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Time to strum your kokle again
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11.02.2010


 Amanda Jātniece

Time to strum your kokle again

The Baltic Psaltery and Playing Traditions in Latvia, Lauska, Riga,2009.,117 pages

As Andrejs Jansons’ books did to the slightly modernized 13-string kokles of a generation and two ago in the communities of exiled Latvians, so Valdis Muktupāvels’ new instruction book looks set to launch a new generation of kokle players in Latvia. At the book opening event on February 4, already three people admitted that his book had inspired them to buy a kokle and promise to start playing. A man from France had even managed to get an early copy of the book, learn a piece included in it, and send the author a video clip of him playing it quite proficiently.
The history of the kokle most likely stretches back more than two thousand years, but the earliest archaeological testimony of kokle-type instruments in Latvia dates to the 13th century. Muktupāvels writes: “The kokle experienced a number of significant changes in the late 19th century and early 20th century due to changes in rural musical life and the introduction of new dances and popular music into the local repertoires. The many zithers imported from Germany and Central Europe served as examples for changes in kokle construction and playing methods.” [p. 19] Instrument makers began to make kokle-like instruments with up to 30 strings, double strings, metal pegs, bridges, larger bodies, chromatic tunings, and other modern touches, culminating in the free-standing “concert kokles” of the second half of the 20th century played with theatrical flourishes of the hands. Playing methods, such as Jansons’, also reflected more modern tendencies in music.

However, a handful of “old-time” players and instruments still existed as of the 1980s, when the Latvian national reawakening was getting under way. An ethnomusicologist named Valdis Muktupāvels and other folklore enthusiasts were able to meet with these last remaining direct bearers of the kokle tradition and learn to play from them, ultimately reviving and popularizing the tradition.

In Latvia today, the kokle is looked upon nostalgically—at best an innocent symbol of the national reawakening and the rosy Singing Revolution, at worst a schmaltzy relic of Soviet staged national culture. But the instrument may finally be shedding this reputation, what with studies in ethnomusicology now being offered at the Latvian Academy of Music and the first electric kokles showing up on the independent music scene. In his book Kokles un koklēšana Latvijā (The Baltic Psaltery and Playing Traditions in Latvia), Valdis Muktupāvels, now a professor of ethnomusicology at the University of Latvia and expert of Latvian and Baltic traditional and modern music culture, has turned all of his attention back to the traditional kokle—the kokle before its 19th and 20th century modernizations.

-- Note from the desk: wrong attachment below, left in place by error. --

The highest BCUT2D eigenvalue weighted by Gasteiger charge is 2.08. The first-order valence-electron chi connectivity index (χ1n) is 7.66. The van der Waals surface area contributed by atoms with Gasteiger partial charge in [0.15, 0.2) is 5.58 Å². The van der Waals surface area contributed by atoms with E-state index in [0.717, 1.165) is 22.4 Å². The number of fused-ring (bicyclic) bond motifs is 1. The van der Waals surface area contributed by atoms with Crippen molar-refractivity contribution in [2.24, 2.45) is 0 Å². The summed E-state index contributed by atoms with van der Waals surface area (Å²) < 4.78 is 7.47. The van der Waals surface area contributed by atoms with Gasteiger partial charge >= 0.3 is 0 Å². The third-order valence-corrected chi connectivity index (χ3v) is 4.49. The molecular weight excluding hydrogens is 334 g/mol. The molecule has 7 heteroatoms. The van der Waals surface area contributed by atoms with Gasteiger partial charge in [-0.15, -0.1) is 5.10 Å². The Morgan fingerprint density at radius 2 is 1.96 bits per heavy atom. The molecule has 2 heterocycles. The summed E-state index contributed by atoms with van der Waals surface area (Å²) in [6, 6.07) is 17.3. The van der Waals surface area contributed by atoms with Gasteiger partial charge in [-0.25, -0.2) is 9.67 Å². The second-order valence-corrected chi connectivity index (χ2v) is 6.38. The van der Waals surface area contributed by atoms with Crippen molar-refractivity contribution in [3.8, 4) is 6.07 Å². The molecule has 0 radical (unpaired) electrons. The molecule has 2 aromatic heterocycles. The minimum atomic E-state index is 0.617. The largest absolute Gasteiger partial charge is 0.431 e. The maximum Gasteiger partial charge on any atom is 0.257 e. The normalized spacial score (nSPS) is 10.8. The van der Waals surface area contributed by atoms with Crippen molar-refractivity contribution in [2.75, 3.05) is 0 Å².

A good third of Muktupāvels’ book consists of a history, including photos, of the instrument and the methods of playing it. A person who just wants to get to the meat of the matter and begin playing may find this section too detailed. After learning to play, however, he or she may suddenly take an interest in the history of the instrument as well.

The practical part of the book is divided into three sections: the western (Kurzeme/Suiti) playing style, the eastern (Latgale) style, and a section devoted to expanding the kokle’s repertoire in order to allow it to evolve as a modern-day instrument. This last section suggests alternate tunings for the instrument and explores how to adapt songs from the vocal tradition to the kokle—in other words, how to be creative with the instrument and still sound like you’re continuing within an established tradition.

Kokles un koklēšana Latvijā is available in a hard cover version for posterity and a spiral bound version for practicality. Both versions contain a CD with tunings, exercises, and repertoire, which is also surprisingly pleasant to listen to just as background music. Muktupāvels includes 18 traditional tunes to learn on the kokle and 11 more songs in the last section, complete with song texts so you can sing along while playing. All tunings, exercises, and songs are written out in musical notation, and diagrams of how to place fingers on strings for particular chords are included wherever needed.
A full English translation is printed alongside the Latvian text. But, if the kokle is such a quintessentially Latvian instrument, why the English translation? It turns out that the instrument, technically considered a psaltery, is common throughout north eastern Europe, from all three Baltic nations into Finland, and well into northwestern Russia as well. Therefore, this book will serve players of related instruments throughout the region. But interest in the kokle now ranges across the globe, too—music is, after all, a global language. If, however, obtaining a traditional kokle weren’t difficult enough for an outsider, until now there have practically been no published study materials for traditional playing methods, much less in a language understandable to non-Latvians. Hence the Frenchman who couldn’t wait to get his hands on a kokle instruction manual.

Now if only someone would begin mass-producing the instrument itself....



 




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